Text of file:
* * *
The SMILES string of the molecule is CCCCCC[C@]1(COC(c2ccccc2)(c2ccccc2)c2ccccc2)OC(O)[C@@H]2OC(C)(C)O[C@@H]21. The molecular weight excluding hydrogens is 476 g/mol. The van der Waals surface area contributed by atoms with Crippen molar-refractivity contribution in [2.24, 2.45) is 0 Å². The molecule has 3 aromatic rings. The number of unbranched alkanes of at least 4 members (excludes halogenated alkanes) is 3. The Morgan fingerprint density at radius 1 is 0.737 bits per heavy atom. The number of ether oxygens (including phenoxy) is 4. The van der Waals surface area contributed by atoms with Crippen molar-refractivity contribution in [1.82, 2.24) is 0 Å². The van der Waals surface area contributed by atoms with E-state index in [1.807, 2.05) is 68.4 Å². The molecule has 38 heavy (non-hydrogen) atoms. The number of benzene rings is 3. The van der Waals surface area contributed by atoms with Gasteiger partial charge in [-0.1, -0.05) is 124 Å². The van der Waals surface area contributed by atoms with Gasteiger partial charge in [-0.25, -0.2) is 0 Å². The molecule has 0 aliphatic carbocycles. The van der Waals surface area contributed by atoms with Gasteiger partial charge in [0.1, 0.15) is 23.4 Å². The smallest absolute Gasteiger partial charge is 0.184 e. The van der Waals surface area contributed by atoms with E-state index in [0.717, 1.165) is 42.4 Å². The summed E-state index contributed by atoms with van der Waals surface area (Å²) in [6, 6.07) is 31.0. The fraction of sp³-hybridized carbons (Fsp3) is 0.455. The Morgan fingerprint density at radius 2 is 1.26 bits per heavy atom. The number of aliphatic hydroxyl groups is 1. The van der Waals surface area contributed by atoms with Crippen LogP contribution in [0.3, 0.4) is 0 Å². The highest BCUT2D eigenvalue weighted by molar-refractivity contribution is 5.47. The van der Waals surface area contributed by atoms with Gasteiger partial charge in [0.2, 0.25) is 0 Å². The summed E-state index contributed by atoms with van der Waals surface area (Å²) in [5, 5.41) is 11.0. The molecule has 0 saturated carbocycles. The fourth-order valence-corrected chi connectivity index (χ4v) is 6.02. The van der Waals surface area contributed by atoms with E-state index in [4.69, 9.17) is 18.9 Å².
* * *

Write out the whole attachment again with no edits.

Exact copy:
The SMILES string of the molecule is CCCCCC[C@]1(COC(c2ccccc2)(c2ccccc2)c2ccccc2)OC(O)[C@@H]2OC(C)(C)O[C@@H]21. The molecular weight excluding hydrogens is 476 g/mol. The van der Waals surface area contributed by atoms with Crippen molar-refractivity contribution in [2.24, 2.45) is 0 Å². The molecule has 3 aromatic rings. The number of unbranched alkanes of at least 4 members (excludes halogenated alkanes) is 3. The Morgan fingerprint density at radius 1 is 0.737 bits per heavy atom. The number of ether oxygens (including phenoxy) is 4. The van der Waals surface area contributed by atoms with Crippen molar-refractivity contribution in [1.82, 2.24) is 0 Å². The van der Waals surface area contributed by atoms with E-state index in [1.807, 2.05) is 68.4 Å². The molecule has 38 heavy (non-hydrogen) atoms. The number of benzene rings is 3. The van der Waals surface area contributed by atoms with Gasteiger partial charge in [-0.1, -0.05) is 124 Å². The van der Waals surface area contributed by atoms with Gasteiger partial charge in [-0.25, -0.2) is 0 Å². The molecule has 0 aliphatic carbocycles. The van der Waals surface area contributed by atoms with Gasteiger partial charge in [0.1, 0.15) is 23.4 Å². The smallest absolute Gasteiger partial charge is 0.184 e. The van der Waals surface area contributed by atoms with E-state index in [0.717, 1.165) is 42.4 Å². The summed E-state index contributed by atoms with van der Waals surface area (Å²) in [6, 6.07) is 31.0. The fraction of sp³-hybridized carbons (Fsp3) is 0.455. The Morgan fingerprint density at radius 2 is 1.26 bits per heavy atom. The number of aliphatic hydroxyl groups is 1. The van der Waals surface area contributed by atoms with Crippen LogP contribution in [0.3, 0.4) is 0 Å². The highest BCUT2D eigenvalue weighted by molar-refractivity contribution is 5.47. The van der Waals surface area contributed by atoms with Gasteiger partial charge in [0.2, 0.25) is 0 Å². The summed E-state index contributed by atoms with van der Waals surface area (Å²) in [5, 5.41) is 11.0. The molecule has 0 saturated carbocycles. The fourth-order valence-corrected chi connectivity index (χ4v) is 6.02. The van der Waals surface area contributed by atoms with E-state index in [4.69, 9.17) is 18.9 Å².